The pull and shove of the domestic on a Greek Island

Studio Portrait of Charmian Clift, 23 June 1941, by Frederick Stanley Grimes

 

Recently I discovered the republication of two memoirs by Australian author Charmian Clift, about her time living in Greece in the 1950s. Charmian has been a figure in my imagination for a long time. When I discovered her work during my Melbourne Uni days, she was already out of print and I found her in the pages of her adopted daughter's memoir Searching for Charmian. Suzanne Chick found out she was Charmian’s daughter, long after Charmian’s death at age 49 by suicide. Perhaps it was this in particular that drew me to Charmian. My own mother was still alive then but had attempted suicide a number of times already and I was always curious and searching for the hidden stories of mothers who died that way.

Charmian and her husband George Johnston moved to Greece in the 1950s with their children in an attempt to escape the shackles of the 9 to five life and live off their income as authors. In her book, Peel Me A Lotus, Charmian describes their lives on the island of Hydra and the problems they swapped them for.

Broke after purchasing a house, George is furiously trying to write something that his publisher will buy and Charmian gives birth to a third child and spends most of her days worrying about drains, shopping, cooking and other domestic responsibilities which allows George the time and space to write. The are both trapped in a way,  by the domestic grind of life on an island with little modern conveniences and the forces of the book market demanding something more sellable. The scenes Charmian describes sway from the idyllic to the banal. The crying baby that she knows will become a crawler then a toddler, the years ahead chasing a small child again stretching before her. The afternoons swimming in the summer heat, and the nights spent in the bar on the harbour front. Waiting for the boat from Athens to bring royalty cheques and rejection slips. 

Last year, author Kerry Hudson, at the time heavily pregnant with her first child, tweeted that people keep telling her to prepare herself not to be able to write. In despair she turned to twitter to reassure herself that this was not true. The resulting thread was a wonder to read. The tales of success of women writers who came into their own after motherhood. My own writing career has been almost entirely post divorce whilst caring for two children, one of whom is disabled. Life changes massively on motherhood. But it doesn’t mean it ends.

This pull and shove of domestic life is constantly on my mind. On the one hand, I am often overwhelmed if I take a moment to take stock of all I must achieve and do in any given week. On the other, I am forever forging forward, driven with an intensity that I never experienced in my younger days. I have to work, I have to make my work pay and the restrictions within which I write have created strangely excellent conditions in which to produce work. Despite what the myths about writing might be, I find a busy life is condusive to writing. But I don’t live on an island that requires I pump water, wash clothes by hand and provide a husband with the ideal conditions in which to work undisturbed. I might be a busy single parent and carer but I also have more freedom than a 1950s wife, whether in London or a bohemian Greek island.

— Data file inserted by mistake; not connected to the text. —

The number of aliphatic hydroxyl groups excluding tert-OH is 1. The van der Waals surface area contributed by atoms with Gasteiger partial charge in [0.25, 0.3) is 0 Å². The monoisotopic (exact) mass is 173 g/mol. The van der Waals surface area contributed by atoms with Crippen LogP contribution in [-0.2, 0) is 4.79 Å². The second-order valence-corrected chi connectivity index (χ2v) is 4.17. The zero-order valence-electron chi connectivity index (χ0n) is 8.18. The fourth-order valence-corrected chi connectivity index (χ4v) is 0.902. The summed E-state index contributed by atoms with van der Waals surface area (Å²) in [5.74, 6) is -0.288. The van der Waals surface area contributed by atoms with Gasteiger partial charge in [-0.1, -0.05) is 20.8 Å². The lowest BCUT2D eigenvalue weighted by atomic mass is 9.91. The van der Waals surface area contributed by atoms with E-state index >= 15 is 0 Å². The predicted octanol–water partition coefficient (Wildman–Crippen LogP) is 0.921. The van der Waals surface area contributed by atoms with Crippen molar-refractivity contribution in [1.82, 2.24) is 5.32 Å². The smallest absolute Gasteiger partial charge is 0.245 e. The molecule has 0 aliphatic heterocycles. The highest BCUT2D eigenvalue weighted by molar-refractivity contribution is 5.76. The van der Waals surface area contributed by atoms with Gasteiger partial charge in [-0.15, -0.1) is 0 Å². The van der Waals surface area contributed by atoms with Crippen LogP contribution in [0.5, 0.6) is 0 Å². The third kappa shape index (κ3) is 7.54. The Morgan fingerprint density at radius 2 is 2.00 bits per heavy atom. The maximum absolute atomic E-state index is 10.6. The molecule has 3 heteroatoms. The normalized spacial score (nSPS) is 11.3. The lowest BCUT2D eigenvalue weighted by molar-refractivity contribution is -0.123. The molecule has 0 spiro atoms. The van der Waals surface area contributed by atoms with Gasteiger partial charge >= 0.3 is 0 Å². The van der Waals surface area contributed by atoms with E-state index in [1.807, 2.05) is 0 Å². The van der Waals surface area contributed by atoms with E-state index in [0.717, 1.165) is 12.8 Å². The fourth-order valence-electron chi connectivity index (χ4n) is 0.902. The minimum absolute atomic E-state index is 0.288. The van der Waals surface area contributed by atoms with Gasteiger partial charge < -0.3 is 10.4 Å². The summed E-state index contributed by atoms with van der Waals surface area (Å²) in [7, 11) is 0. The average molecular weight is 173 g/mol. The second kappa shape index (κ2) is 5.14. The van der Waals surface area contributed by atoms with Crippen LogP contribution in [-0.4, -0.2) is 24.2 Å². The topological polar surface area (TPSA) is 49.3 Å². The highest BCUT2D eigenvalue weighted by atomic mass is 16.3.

In Peel Me A Lotus, George and Charmian are at the centre of a group of vagabond artist expats, many of whom produce little work despite their incredible freedoms. Time is not always what is lacking when it comes to producing work. Except perhaps, when you are a wife. 

The Greek island of Hydra, the bohemian centre for artists and writers in the 1960s.
Peel me a lotus by Charmian Clift

I believe we have author Polly Samson to thank for this new interest in Charmian’s work, after she published the wonderful novel A Theatre for Dreamers last year – a fictional account of the group of artists and writers on Hydra in 1960 – which examines all that the women must give up in the service of the art their men produce. Polly has written forwards to the new editions of Charmian’s books, describing that pull and shove of her roles as a wife, mother, lover and writer. 

For any of us, who are grappling with those roles, the contradictions of them, the push and pull of them, Charmian is a both a beacon and perhaps a warning flare. We have come so far and yet this past year has reminded us, not far enough. Because when it comes down to it, whether forced by a pandemic, or by lack of money on a Greek island, so often the assumption that women will do all the unpaid work prevents us from reaching our full potential.

And yet, it is Charmian’s book that I now hold in my hands 60 years on, not George’s – the husband who was afforded all day to write by his wife who took care of pretty much everything else. 

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Penny is a Melbourne born, London dwelling, author, speaker, podcaster and freelance photographer. She’s raising two kids on her own, one autistic and one not. Here you will find her writing about work life, raising a neurodiverse family and learning to see the beauty in a life she didn’t know she needed, whilst letting go of the one she assumed she would have.

Learn more about Penny Wincer here 
Instagram: @pennywincer
Twitter:@pennywincer
Podcast: Not Too Busy To Write
Penny’s first book Tender: The imperfect art of caring available here 
You can find Penny’s photography work here.